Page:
the Plaintiff suffered severe personal injury and suffered loss damage and expense.
Owners of property are generally aware of the need to take out insurance policies against loss or damage to the property. It is foolish to think, for instance, that if something falls from the sky onto a building, a viable claim in negligence will subsist against some person to pay for the damage caused to the building. Furthermore, as a practical matter, it is foolish to think that even if such a claim were to validly subsist, that that would be easily converted into the full recovery of that compensation.
There are many important issues which are never discussed on doorsteps with political candidates at election time, but ought to be.
The law on occupiers’ liability applies when the injury is caused by a defect or some condition of the premises. If the injury occurs without involving the premises, occupiers’ liability does not arise.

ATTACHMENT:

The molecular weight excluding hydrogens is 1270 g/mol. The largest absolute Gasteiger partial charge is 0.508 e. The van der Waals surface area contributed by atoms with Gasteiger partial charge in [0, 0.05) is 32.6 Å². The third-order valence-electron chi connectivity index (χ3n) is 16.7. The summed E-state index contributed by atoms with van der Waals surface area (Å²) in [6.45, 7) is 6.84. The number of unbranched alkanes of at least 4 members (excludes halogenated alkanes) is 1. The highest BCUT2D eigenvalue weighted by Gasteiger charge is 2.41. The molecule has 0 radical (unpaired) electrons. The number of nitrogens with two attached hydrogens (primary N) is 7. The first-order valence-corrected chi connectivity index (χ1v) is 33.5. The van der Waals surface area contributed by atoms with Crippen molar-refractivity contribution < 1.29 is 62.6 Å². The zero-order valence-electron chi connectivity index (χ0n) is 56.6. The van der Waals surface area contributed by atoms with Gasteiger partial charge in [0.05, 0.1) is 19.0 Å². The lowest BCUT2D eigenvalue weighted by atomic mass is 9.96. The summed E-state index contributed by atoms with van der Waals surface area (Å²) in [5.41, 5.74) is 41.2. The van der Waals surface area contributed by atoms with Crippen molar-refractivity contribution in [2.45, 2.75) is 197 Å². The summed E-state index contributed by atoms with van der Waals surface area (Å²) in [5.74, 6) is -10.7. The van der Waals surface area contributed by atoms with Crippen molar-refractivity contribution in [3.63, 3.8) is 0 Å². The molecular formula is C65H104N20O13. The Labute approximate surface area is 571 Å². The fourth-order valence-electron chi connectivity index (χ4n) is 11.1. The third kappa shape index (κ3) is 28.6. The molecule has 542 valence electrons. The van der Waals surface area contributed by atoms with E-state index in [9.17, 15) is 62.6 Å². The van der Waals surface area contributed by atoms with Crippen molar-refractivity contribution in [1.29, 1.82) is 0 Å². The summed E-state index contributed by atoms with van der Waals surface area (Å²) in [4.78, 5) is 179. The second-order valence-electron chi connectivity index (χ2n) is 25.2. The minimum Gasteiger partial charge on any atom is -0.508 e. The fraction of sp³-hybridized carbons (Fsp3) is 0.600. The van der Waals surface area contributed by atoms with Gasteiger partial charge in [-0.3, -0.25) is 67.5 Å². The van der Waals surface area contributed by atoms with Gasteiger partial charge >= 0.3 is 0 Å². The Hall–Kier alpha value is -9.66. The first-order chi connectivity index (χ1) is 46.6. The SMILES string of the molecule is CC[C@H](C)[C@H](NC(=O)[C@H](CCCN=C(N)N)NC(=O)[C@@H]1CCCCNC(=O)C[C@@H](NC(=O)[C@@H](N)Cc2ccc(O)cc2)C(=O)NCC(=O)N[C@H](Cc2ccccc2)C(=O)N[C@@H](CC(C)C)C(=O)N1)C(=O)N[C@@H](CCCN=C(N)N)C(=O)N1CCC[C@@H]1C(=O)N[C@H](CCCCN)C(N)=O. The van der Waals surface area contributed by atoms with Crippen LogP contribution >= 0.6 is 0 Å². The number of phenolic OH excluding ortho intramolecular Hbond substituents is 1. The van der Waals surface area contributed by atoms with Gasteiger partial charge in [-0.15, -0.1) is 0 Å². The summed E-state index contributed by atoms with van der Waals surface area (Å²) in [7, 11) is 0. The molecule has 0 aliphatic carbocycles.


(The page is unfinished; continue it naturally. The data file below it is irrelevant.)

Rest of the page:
Medical negligence litigation is unlike litigation generally. The cases throw up arguments about causation the like of which do not appear elsewhere.
It is generally agreed that skin disease is the commonest occupationally-caused disease.
For the Plaintiff, “fighting” did not require him to give evidence; the case was run purely on legal arguments. Although the judgement of the three-judge Court of Appeal was unanimous in his favour, the legal arguments were sufficiently cogent to defeat him in first instance (and to have attracted the Defendants’ lawyers to the course of action they took, in the first instance).